My amazing family of artists did an art exchange once again this last Christmas. And I, being very pregnant, decided to take a break from my maternal stresses and dive into something quite ambitious. I've been wanting to take a stab at a triangle quilt for some time, though I'm not a quilter, and this was a good excuse :) I knew it would be a good fit for my sister too (right Nan???)


Being on a budget, I decided I better start with a plan. A very thorough plan. I mapped out the entire quilt. It's not quite a twin size quilt but I had decided I wanted it to be long enough to span the width of the foot of my sister's bed in case she used it as part of her room decor. 

I went with a quilted throw, size 53" wide and 72" tall. I chose a color pallet of seven colors and I recommend no less than that or it will be hard to avoid having the same color pieces touching each other. I made a template that included a 1/2" seam allowance to make the math easier :) I also looked up how much shrinkage to expect to make sure I had enough fabric after prewashing it. After all the math, I determined I would need 2/3rds yard (24") of each of the seven colors assuming I bought fabric 42" wide. It's a lot of planning ahead but it saved me $$$!


After prewashing all my fabric, I ironed it and began to trace my pattern. I've only done a quilting project once before but I rememberd how important it was that all the pieces be cut exactly the same so they sew together evenly.

So I cut each piece out as exactly as I could. 

It's also a good idea to have a mix of values (darks, lights, and all the inbetweens)...

Lay all the pieces out in an order your like. I liked it being totally random, but still having the lights and darks spread out evenly over the span of the quilt.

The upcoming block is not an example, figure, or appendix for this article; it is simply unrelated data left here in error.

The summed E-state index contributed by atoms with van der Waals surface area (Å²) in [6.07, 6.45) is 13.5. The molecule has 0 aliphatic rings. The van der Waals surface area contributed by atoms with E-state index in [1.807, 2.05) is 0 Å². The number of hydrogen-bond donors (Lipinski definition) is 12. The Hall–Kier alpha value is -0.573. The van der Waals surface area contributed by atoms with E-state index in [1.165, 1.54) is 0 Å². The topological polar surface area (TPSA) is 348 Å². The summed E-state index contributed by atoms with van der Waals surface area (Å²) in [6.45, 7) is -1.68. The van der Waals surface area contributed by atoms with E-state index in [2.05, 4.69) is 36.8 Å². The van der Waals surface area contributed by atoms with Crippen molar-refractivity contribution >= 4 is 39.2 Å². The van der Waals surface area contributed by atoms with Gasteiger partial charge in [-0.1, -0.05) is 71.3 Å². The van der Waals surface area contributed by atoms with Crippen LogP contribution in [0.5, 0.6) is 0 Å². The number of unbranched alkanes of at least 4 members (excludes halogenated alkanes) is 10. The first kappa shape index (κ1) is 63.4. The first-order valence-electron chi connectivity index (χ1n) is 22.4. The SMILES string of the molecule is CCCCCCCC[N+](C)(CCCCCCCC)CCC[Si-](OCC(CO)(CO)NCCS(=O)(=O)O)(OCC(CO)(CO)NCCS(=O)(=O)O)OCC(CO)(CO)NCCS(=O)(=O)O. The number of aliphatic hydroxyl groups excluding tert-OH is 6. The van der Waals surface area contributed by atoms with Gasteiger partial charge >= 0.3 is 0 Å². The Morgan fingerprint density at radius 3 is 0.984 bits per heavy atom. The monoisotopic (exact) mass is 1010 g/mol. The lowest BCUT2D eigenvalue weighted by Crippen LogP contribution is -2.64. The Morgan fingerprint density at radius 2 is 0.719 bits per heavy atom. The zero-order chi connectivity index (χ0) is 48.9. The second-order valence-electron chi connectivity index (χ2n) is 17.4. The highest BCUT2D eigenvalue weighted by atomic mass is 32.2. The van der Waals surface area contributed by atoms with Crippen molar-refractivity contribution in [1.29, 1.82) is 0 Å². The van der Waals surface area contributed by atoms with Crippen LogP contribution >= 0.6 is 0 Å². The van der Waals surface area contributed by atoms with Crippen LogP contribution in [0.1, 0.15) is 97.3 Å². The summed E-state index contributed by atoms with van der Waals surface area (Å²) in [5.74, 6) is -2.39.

Then came the "I want to go cry in the corner" part . . . I find sewing emotionally draining so I only sewed one row each day to avoid a real breakdown.  It took me about an hour and a half to have each row sewn, pressed and sewn to the next row up. It's worth your time to be a perfectionist on the first row. I redid it a few times until I figured out a system that worked so all the rows would turn out clean and consistent.

Next, I made a batting sandwich. For the back of my quilt I just bought a twin sized flat sheet from Target. That way I wouldn't have a seam on the back. It also gave me enough extra fabric to bind the edge. The batting I bought was a thin, inexpensive, artificial batting, but you can splurge on some really nice, organic fiber battings. After prewashing the back, I laid it out as flat as possible, then laid out the batting and last, laid the quilt on top. 

Ideally, you bast the three layers together with a quilting adhesive spray. It's not cheap (enough) so I skipped it. It's the one regret I have. I ended up stabilizing the three layers with A WHOLE LOTTA PINS!

When everything looked stabilized and smooth, I trimmed an even, clean edge along the entire perimeter. I used a ruler to keep the edge exact. 

I cut several long, even strips  (3" wide) to bind the perimeter. I laid them flat against the edge of the front face and sewed them down. Then I folded the binding back over itself (picture on the left), and wrapped it around the edge to the back (picture on the right). After that, I pressed it to create a smooth, straight edge and to have a clean rolled edge to sew down on the back.

I finished the binding, sewing it by hand, with a blanket stitch. After that was done, I hand sewed (tied) down each corner of each triangle with a discreet stitch to keep the quilt nice, flat and stable. You can do this with a top stitch instead, but it makes a big difference in the overall appearance, and I couldn't get it to look right on this quilt. Once it was totally tied, I pulled out all the pins, gave it one last press and . . .



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